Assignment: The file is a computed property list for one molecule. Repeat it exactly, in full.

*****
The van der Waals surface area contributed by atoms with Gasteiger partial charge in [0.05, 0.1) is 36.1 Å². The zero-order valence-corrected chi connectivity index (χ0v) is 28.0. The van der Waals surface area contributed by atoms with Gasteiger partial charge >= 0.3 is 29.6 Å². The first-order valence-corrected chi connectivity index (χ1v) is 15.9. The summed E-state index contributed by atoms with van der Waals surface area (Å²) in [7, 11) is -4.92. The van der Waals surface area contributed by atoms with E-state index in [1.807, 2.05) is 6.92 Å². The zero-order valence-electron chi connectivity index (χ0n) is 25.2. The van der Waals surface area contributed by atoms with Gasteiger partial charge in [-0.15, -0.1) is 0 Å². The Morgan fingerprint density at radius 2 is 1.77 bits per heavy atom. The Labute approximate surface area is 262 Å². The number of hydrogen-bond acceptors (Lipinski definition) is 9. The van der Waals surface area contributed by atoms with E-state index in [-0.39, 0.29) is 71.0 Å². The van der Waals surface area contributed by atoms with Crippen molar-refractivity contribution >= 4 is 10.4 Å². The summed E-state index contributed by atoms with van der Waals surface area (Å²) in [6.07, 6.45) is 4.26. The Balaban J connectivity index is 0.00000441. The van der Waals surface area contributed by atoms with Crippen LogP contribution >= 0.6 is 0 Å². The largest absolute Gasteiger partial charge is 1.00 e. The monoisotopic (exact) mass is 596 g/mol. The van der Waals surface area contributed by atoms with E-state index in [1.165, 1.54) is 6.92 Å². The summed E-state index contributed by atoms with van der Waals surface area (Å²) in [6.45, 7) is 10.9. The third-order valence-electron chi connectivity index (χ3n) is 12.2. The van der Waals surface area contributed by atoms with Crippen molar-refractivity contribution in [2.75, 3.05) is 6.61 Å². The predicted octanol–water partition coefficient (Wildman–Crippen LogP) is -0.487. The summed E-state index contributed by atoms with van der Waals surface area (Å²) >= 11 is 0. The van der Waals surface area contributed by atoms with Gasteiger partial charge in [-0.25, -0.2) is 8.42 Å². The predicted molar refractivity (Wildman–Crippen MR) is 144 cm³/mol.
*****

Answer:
The van der Waals surface area contributed by atoms with Gasteiger partial charge in [0.05, 0.1) is 36.1 Å². The zero-order valence-corrected chi connectivity index (χ0v) is 28.0. The van der Waals surface area contributed by atoms with Gasteiger partial charge >= 0.3 is 29.6 Å². The first-order valence-corrected chi connectivity index (χ1v) is 15.9. The summed E-state index contributed by atoms with van der Waals surface area (Å²) in [7, 11) is -4.92. The van der Waals surface area contributed by atoms with E-state index in [1.807, 2.05) is 6.92 Å². The zero-order valence-electron chi connectivity index (χ0n) is 25.2. The van der Waals surface area contributed by atoms with Gasteiger partial charge in [-0.15, -0.1) is 0 Å². The Morgan fingerprint density at radius 2 is 1.77 bits per heavy atom. The Labute approximate surface area is 262 Å². The number of hydrogen-bond acceptors (Lipinski definition) is 9. The van der Waals surface area contributed by atoms with E-state index in [-0.39, 0.29) is 71.0 Å². The van der Waals surface area contributed by atoms with Crippen molar-refractivity contribution >= 4 is 10.4 Å². The summed E-state index contributed by atoms with van der Waals surface area (Å²) in [6.07, 6.45) is 4.26. The Balaban J connectivity index is 0.00000441. The van der Waals surface area contributed by atoms with Crippen LogP contribution >= 0.6 is 0 Å². The largest absolute Gasteiger partial charge is 1.00 e. The monoisotopic (exact) mass is 596 g/mol. The van der Waals surface area contributed by atoms with E-state index in [1.165, 1.54) is 6.92 Å². The summed E-state index contributed by atoms with van der Waals surface area (Å²) in [6.45, 7) is 10.9. The third-order valence-electron chi connectivity index (χ3n) is 12.2. The van der Waals surface area contributed by atoms with Crippen molar-refractivity contribution in [2.75, 3.05) is 6.61 Å². The predicted octanol–water partition coefficient (Wildman–Crippen LogP) is -0.487. The summed E-state index contributed by atoms with van der Waals surface area (Å²) >= 11 is 0. The van der Waals surface area contributed by atoms with Gasteiger partial charge in [-0.25, -0.2) is 8.42 Å². The predicted molar refractivity (Wildman–Crippen MR) is 144 cm³/mol.